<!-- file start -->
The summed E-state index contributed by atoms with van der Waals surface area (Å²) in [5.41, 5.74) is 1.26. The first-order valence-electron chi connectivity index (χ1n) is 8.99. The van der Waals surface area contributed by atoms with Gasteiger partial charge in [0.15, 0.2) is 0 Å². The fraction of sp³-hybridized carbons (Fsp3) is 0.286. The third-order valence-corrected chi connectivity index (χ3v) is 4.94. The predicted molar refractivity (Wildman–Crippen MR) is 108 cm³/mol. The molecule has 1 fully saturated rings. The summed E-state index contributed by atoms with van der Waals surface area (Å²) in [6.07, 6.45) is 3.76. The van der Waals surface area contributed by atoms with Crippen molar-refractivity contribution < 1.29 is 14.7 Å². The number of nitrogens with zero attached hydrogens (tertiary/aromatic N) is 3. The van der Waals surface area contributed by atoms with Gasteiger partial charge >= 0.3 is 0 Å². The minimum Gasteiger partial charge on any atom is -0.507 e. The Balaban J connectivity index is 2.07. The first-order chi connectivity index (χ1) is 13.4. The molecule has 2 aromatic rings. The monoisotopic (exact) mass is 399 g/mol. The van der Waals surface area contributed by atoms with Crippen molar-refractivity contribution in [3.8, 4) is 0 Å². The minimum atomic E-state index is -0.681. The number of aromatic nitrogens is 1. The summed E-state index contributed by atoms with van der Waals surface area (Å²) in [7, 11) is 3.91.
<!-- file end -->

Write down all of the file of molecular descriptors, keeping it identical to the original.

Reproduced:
The summed E-state index contributed by atoms with van der Waals surface area (Å²) in [5.41, 5.74) is 1.26. The first-order valence-electron chi connectivity index (χ1n) is 8.99. The van der Waals surface area contributed by atoms with Gasteiger partial charge in [0.15, 0.2) is 0 Å². The fraction of sp³-hybridized carbons (Fsp3) is 0.286. The third-order valence-corrected chi connectivity index (χ3v) is 4.94. The predicted molar refractivity (Wildman–Crippen MR) is 108 cm³/mol. The molecule has 1 fully saturated rings. The summed E-state index contributed by atoms with van der Waals surface area (Å²) in [6.07, 6.45) is 3.76. The van der Waals surface area contributed by atoms with Crippen molar-refractivity contribution < 1.29 is 14.7 Å². The number of nitrogens with zero attached hydrogens (tertiary/aromatic N) is 3. The van der Waals surface area contributed by atoms with Gasteiger partial charge >= 0.3 is 0 Å². The minimum Gasteiger partial charge on any atom is -0.507 e. The Balaban J connectivity index is 2.07. The first-order chi connectivity index (χ1) is 13.4. The molecule has 2 aromatic rings. The monoisotopic (exact) mass is 399 g/mol. The van der Waals surface area contributed by atoms with Crippen molar-refractivity contribution in [3.8, 4) is 0 Å². The minimum atomic E-state index is -0.681. The number of aromatic nitrogens is 1. The summed E-state index contributed by atoms with van der Waals surface area (Å²) in [7, 11) is 3.91.